• MYSQL_DATABASE - The name of a database schema to be created when the container starts.
  • MYSQL_USER and MYSQL_PASSWORD - Create a new ordinary user when the container starts.
  • MYSQL_RANDOM_ROOT_PASSWORD - Set this instead of MYSQL_ROOT_PASSWORD if you’d like MySQL to generate a secure root password for you. If you enable this setting, the password will be emitted to the container’s logs (accessible via the docker logs command) during the first start. It will not be possible to retrieve the password afterward.
  • MYSQL_ALLOW_EMPTY_PASSWORD - Setting this will create the root user with an empty password. Only use this option for throwaway database instances. It is insecure and would let anyone connect to MySQL with superuser privileges.

Using these environment variables means their values will be visible to anyone able to docker inspect your container. A more secure approach is to use Docker secrets or volumes to inject values as files.

MySQL generating a random root password

The MySQL image supports an additional variant of each of the above variables. Suffix a variable’s name with _FILE to have its value interpreted as a path to a file containing the real value. This example securely sets the root user’s password in a way that can’t be inspected from outside the container:

mkdir secrets
echo "P@$$w0rd" > secrets/mysql-root-password

docker run --name mysql -d \
    -p 3306:3306 \
    -e MYSQL_ROOT_PASSWORD_FILE=/run/secrets/mysql-root-password \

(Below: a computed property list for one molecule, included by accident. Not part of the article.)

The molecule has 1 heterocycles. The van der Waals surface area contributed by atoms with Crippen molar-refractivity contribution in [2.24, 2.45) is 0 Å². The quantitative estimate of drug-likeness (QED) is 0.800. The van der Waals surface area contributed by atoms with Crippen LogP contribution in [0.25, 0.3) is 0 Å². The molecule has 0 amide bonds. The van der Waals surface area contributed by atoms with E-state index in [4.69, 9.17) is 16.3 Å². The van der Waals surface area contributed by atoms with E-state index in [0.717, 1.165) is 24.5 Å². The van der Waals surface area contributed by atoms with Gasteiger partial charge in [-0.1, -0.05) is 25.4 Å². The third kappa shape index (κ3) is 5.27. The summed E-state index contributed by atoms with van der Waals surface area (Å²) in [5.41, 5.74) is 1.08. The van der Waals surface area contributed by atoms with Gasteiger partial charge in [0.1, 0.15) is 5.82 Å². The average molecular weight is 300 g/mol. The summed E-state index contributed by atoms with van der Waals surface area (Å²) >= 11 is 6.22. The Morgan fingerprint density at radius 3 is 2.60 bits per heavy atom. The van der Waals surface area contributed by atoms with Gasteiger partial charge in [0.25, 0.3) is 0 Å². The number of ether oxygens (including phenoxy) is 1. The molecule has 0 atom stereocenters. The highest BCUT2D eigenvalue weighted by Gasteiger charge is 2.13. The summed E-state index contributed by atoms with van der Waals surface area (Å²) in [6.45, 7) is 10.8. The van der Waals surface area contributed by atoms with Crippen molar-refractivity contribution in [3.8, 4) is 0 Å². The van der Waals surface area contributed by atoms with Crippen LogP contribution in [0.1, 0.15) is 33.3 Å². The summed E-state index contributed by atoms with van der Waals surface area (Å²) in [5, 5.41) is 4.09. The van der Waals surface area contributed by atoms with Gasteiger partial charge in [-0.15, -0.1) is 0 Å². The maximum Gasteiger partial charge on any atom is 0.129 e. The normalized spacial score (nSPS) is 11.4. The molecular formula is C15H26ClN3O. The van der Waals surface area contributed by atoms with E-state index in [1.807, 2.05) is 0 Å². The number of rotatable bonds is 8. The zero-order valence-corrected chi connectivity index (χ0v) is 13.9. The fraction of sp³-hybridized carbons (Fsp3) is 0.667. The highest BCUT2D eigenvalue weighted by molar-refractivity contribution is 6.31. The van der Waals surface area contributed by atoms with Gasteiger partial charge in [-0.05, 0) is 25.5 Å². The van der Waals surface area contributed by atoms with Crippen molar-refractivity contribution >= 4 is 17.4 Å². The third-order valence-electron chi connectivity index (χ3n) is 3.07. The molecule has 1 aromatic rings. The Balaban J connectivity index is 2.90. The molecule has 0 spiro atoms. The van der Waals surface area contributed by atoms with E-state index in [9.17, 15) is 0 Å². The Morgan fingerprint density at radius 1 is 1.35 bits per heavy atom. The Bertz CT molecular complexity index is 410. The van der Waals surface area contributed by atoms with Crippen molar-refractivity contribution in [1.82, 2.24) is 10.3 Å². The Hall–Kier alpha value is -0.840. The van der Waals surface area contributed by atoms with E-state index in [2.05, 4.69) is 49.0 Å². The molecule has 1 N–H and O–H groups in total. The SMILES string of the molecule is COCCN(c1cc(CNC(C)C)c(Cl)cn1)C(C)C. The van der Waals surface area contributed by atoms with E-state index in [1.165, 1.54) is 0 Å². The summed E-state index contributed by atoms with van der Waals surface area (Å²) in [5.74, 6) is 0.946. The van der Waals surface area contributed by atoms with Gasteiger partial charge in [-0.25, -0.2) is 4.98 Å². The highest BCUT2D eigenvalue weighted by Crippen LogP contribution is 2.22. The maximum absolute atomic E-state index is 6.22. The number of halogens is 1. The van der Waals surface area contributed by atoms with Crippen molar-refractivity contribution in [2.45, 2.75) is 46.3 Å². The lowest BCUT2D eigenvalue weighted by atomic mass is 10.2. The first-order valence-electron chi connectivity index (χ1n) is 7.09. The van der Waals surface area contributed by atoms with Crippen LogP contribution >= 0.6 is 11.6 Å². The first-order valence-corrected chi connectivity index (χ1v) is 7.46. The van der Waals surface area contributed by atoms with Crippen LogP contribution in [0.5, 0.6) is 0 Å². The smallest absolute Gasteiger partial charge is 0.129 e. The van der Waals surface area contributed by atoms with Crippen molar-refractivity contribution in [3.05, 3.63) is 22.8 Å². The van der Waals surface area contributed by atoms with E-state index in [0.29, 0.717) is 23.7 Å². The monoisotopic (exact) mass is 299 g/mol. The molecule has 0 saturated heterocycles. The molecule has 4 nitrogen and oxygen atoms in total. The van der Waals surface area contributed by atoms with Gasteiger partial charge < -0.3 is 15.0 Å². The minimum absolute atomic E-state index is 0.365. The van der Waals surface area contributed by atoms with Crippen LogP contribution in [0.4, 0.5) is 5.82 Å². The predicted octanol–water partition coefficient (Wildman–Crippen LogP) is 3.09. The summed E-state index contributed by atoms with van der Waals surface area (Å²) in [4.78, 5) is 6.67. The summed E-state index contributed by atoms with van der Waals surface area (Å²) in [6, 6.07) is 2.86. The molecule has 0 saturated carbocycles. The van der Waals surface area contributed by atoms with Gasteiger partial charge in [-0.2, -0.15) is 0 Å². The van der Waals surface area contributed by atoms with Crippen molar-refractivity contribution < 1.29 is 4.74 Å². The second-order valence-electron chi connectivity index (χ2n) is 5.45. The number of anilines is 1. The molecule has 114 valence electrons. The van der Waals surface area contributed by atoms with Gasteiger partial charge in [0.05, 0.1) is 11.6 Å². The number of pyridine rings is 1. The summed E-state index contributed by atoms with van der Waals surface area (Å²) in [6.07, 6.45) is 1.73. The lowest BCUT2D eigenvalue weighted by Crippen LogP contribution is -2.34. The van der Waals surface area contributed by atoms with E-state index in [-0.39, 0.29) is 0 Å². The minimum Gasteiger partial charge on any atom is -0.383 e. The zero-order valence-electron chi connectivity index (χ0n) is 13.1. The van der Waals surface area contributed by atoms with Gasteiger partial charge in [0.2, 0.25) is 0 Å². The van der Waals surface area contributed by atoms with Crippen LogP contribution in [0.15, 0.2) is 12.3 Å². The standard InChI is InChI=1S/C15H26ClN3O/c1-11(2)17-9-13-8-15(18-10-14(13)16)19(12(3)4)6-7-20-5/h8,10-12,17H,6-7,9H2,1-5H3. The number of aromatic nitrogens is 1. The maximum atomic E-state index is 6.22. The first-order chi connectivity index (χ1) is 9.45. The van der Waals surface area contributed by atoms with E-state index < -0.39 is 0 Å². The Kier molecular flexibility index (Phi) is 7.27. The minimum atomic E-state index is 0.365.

-v ./secrets:/run/secrets \
    --restart unless-stopped \

The password is written to a file that’s mounted into the container using a Docker volume. MySQL instructs that the password be sourced from that mounted file by way of the MYSQL_ROOT_PASSWORD_FILE environment variable. Anyone viewing the container’s environment variables will see the file path instead of the plain text password.

Creating a Custom Image

It can be helpful to create your own Docker image if your app requires custom MySQL configuration. Adding extra layers atop the official MySQL base image gives you a ready-to-use image where you can omit manual injection of a MySQL config file.

Here’s an example my.cnf that changes some MySQL settings:

innodb-ft-enable-stopword = 0
innodb-ft-min-token-size = 1

The MySQL image loads config files stored in the /etc/mysql/conf.d directory. Files will only be read when the MySQL server starts, which is when you start your Docker container. To get your config into your container, either use another Docker volume to bind mount your file, or use a Dockerfile to bake your changes into a new image:

FROM mysql:8
COPY my.cnf /etc/mysql/conf.d/my.cnf

Build your image:

docker build -t custom-mysql:latest .
Building a custom MySQL Docker image

Now you can run your image to start a MySQL instance that automatically uses your config file:

docker run --name custom-mysql -d \
    -p 3306:3306 \
    -e MYSQL_ROOT_PASSWORD=change-me \
    -v mysql:/var/lib/mysql \

Since your custom image is based on the official Docker Hub version, you can use all the existing environment variables described above.


Running MySQL in a Docker container provides consistency and cross-environment isolation for your database deployments. You can either use the official MySQL image as-is or create a custom image.

Once you’re ready to move to production, you can reuse your development workflow to get your database live. Automate the process by launching your containers within your CI/CD pipeline, where tools such as Earthly can offer repeatable builds and insights into any failures. Earthly offers on-demand Docker daemons and high reproducibility to help you automate your builds more quickly.

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James Walker %
James Walker
James Walker is the founder of Heron Web, a UK-based software development studio providing bespoke solutions for SMEs. He's experienced in delivering custom software using engineering workflows built around modern DevOps methodologies. James is also a freelance technical writer and has written extensively about the software development lifecycle, current industry trends, and DevOps concepts and technologies.